Saturday, December 14, 2013

Christmas' past

I'm going to be honest. This Christmas just isn't doing it for me. Maybe it's the fact that this year has been full of changes, maybe it's the fact that we still haven't gotten our own place and therefore can't really do our own traditions, but I'm pretty sure it's because this is my first Christmas since losing my brother to Hodgkin's Lymphoma.

I had an entire post ready that explained how I'm feeling and how I just don't have much Christmas joy this year (which if you know me is actually reeeaaaallly strange) and how sometimes you just plaster a happy smile on your face and keep going, because it isn't all about you when you have a family. Sometimes it is and everyone deserves to have that moment where their feelings are all that matter. But, I digress, this isn't one of them and it was hard enough to write the first time. I'm a wimp and sharing those kinds of thoughts and feelings with the world scares me.

So...instead of focusing on this Christmas, I thought I would take you all down memory lane to a Christmas where everything was good and my family was whole. *Cue swirly lights and hypnotic music and cool smoke and stars*

The smell of wood burning floated on the air, which made me smile. That smell meant that it was Christmas. My Mimi, or Grandmother to those not cool enough to have a Mimi, lit the woodstove that sat in the dining room of her farm house every Christmas morning after we unwrapped our presents. I stood in the kitchen with her in my footie pajamas staring at the pile of baking ingredients on the counter that was still level with by eyes. I hadn't quite hit that growth spurt yet. Ask anyone...once I did I kept going. I'm rather tall now.

Mimi was teaching me to bake a pie. From scratch. No boxes, no frozen, and no cans. Just flour apples get it. I don't have the recipe next to me to list it all. If you want Mimi's recipe, let me know and I'll grab it for you. I had never been allowed to do anything on my own before. I remember being so proud of myself as I read the recipe and mixed everything together. She stood back and supervised, which had to be hard for her. I destroyed that kitchen. She of course dealt with the oven and by the time the pie went in, it was ugly as hell but it was mine. I of course was also covered in flour and pie bits. There is a picture somewhere. I wish I still had it.

As soon as I set the timer, I ran to the living room. I didn't care that I was a disaster. I wanted to play Mario with my brothers. They never let me play. I was the baby and they wanted to win. That day, they handed me a controller. And actually plugged it in. I sucked at Mario and ruined their score. They took my controller after twenty minutes.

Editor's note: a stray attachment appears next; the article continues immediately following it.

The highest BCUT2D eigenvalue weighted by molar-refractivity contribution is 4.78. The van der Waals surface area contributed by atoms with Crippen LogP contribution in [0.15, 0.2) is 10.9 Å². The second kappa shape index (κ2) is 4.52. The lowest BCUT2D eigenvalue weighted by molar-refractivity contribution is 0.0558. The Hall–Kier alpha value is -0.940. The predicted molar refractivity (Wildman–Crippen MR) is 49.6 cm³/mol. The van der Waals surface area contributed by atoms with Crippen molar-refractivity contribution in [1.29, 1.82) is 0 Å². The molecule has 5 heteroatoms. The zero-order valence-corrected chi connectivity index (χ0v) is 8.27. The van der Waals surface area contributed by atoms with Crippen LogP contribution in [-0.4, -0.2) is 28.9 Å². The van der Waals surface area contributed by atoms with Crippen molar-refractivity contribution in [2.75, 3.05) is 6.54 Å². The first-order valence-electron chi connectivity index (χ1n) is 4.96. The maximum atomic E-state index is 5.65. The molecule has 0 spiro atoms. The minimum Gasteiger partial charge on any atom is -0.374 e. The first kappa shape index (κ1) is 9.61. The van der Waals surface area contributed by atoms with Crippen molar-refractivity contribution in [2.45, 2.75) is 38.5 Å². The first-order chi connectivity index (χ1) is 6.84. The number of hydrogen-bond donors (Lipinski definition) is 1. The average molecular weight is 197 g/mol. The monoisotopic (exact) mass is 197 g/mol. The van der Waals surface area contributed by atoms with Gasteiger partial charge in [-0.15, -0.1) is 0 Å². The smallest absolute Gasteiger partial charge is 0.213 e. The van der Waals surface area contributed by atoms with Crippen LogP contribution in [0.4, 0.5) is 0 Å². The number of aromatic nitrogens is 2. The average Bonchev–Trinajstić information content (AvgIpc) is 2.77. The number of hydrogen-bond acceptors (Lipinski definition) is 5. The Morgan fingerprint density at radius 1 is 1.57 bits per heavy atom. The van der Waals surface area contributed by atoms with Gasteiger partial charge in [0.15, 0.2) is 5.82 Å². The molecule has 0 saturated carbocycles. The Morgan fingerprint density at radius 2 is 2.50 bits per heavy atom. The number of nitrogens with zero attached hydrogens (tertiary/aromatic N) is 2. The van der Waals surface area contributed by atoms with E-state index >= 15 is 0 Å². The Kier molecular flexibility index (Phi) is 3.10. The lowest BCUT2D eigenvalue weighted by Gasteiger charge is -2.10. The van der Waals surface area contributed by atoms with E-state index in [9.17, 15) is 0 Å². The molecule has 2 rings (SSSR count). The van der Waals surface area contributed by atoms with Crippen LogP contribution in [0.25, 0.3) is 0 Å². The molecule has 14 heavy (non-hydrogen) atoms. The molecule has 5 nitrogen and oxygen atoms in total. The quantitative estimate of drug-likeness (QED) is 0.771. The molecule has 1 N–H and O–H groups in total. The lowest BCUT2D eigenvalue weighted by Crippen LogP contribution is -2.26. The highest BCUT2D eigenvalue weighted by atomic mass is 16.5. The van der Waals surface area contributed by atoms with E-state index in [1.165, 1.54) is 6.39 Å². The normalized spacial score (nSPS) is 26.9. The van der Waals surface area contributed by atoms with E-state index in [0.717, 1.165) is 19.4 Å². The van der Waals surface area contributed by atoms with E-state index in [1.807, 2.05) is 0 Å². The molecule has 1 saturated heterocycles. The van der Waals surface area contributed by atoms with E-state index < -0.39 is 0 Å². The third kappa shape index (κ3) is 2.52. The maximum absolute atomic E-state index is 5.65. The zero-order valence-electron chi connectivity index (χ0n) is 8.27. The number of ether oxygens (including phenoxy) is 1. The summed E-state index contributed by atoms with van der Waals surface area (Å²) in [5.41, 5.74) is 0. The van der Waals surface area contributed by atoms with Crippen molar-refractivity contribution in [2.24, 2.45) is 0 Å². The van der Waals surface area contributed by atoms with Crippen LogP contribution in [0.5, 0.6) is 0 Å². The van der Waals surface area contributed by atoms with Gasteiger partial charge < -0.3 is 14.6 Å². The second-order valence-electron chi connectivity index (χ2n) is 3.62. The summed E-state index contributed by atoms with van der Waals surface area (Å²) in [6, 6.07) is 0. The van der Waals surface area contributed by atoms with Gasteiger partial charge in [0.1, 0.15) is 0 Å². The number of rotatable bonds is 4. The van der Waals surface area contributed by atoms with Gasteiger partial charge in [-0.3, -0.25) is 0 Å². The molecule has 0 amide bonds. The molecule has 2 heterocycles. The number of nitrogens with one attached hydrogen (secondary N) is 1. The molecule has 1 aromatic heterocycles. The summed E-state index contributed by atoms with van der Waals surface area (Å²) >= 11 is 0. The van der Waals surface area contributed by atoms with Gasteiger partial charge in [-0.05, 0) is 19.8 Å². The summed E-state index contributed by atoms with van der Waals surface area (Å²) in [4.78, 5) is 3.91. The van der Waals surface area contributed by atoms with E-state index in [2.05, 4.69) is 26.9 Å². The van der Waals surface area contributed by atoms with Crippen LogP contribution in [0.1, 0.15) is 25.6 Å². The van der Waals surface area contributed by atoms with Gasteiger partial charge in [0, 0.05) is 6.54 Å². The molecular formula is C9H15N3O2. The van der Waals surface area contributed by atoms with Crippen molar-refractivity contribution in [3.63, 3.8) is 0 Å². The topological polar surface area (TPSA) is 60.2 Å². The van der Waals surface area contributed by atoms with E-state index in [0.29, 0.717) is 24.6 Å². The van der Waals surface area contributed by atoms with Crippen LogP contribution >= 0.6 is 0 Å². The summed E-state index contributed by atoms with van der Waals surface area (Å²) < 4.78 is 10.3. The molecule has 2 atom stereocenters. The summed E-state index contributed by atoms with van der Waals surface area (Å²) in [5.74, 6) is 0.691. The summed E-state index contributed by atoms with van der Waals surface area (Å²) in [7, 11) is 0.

That night after we ate dinner, we sliced into my apple pie. It didn't matter that some of the apples were a little crunchy because I didn't cut them into the same size before baking them. Or that the crust was a little too dark around the edges because I forgot I was supposed to listen for the timer and went out to make snow angels. Everyone at it and smiled. My Papa (that's Grandpa of course) smiled through every bite and was the only one to ask for seconds.

We went to bed that night happy and a little sad. We would have to leave the next morning to return home which was four states away. I don't know at what point I fell asleep, but I do remember being woken too soon. My daddy was beside the bed, waking me and my mother waking my brothers. When I looked out the window, it was still dark.

Our parents took us downstairs and bundled us up then took us outside where my grandparents were already standing. There, above the barn on our family farm in (very)upstate New York, were the northern lights. The swirl of blues and greens and pinks lit the small strip of sky in a kaleidoscope of color.

After a little while we all went back in, warmed up with some hot chocolate, then headed back to bed. We all slept a little later and that in turn made us get home a little later, but it was worth it.

I don't remember what presents we got that year. Not a single one. I do remember my family being whole and happy. I do remember feeling like Christmas was this special time of year. While I may not be feeling very Christmasy this year, I want my kids to have those same kind of memories. When I told my parents about this memory, they remembered it too. But not the same way. They remembered the bills and the fact that we ate more bean soup than anything that year and how they struggled financially. But they never let me see that. They made my Christmas special by pasting on a happy face and making Christmas magical. So in their own example, I will make my kidlettes' Christmas as special as I can. My daughter is seven this year...perhaps it's time for her to make a pie.

Oh and since I can't find the one of me at seven covered in flour... here's one of me with the Mall Santa who asked me to sit on his lap and called me gorgeous. about that raffle where I'm giving away BOTH installments of the Mackenzie Duncan series? The other lovely ladies of Indie Ignites have some amazing books in the line up too! FILL IT OUT!
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